Faith's day care license authorized her to care for up to six children, but only two of those six could be under the age of two. According to the prosecution, 12 of the children were under the age of two.
A News5 investigation also uncovered years of state inspection records documenting violation after violation at Faith's at-home child care center and school.
In the initial investigation, Faith and three employees were arrested by Colorado Springs Police.
The Department of Health Services and officers with the Colorado Springs Police Department raided Play Mountain Place on Willamette Avenue following multiple complaints.
Police said when they arrived, Faith was refusing to cooperate despite officers hearing the children. Faith told officers they could search the daycare and the main house. An officer saw a stack of backpacks in a closet that Faith said belonged to a soccer team, and that she was cleaning them.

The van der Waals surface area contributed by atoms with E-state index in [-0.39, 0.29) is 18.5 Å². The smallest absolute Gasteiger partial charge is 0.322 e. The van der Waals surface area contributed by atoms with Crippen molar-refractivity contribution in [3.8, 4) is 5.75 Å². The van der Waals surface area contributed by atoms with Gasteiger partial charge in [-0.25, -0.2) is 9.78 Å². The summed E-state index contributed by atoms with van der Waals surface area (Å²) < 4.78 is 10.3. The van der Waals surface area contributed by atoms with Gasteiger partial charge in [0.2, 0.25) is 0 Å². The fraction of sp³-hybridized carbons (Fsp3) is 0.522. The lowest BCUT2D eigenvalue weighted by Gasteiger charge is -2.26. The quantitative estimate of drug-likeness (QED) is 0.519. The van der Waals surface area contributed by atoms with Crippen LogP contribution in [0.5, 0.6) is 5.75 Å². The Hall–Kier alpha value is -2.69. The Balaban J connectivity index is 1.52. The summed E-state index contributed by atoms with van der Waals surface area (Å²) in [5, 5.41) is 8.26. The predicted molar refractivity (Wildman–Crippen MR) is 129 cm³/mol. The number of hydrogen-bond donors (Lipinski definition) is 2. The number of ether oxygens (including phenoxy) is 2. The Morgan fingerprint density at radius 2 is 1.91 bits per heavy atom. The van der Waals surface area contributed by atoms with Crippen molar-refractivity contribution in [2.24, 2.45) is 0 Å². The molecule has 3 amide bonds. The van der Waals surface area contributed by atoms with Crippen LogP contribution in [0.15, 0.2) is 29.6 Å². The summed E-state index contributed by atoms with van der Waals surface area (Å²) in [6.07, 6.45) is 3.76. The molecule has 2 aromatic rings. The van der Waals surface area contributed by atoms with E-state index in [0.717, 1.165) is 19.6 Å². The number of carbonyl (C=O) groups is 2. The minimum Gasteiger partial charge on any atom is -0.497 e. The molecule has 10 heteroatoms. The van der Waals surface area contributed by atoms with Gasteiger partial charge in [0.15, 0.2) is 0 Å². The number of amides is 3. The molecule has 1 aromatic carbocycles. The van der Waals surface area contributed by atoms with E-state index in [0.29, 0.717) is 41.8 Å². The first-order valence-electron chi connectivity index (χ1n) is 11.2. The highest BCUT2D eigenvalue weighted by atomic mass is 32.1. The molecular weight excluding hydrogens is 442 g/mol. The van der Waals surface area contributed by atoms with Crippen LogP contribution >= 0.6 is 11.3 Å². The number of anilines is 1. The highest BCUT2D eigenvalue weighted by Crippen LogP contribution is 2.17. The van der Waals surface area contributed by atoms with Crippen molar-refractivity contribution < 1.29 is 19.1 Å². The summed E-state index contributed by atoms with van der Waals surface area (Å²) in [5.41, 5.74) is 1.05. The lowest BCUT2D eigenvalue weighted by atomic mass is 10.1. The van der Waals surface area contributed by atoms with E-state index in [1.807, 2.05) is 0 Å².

Officers heard music coming from the basement and asked Faith how to get to the basement. Court documents and body-worn camera video reveal she told them the home did not have a basement.
Court documents said officers found the wall when one of them bumped into it. The wall moved when the officer made contact with it and saw "two parallel scrape marks on the wooden floor" that led away from the wall.
The officer then moved a plant, saw a "small seam" between the wall and "false wall," and pulled the false wall to the right to reveal a stairwell leading to the basement.
They found 25 kids hidden behind the "false wall" in the basement of Play Mountain Place with two adults. One of the children had been picked up by their parent as officers arrived.
Counterpoint School, also owned by Faith, was shut down as well by state investigators. News5 Investigates uncovered Play Mountain Place and Counterpoint School had racked up multiple violations in recent years.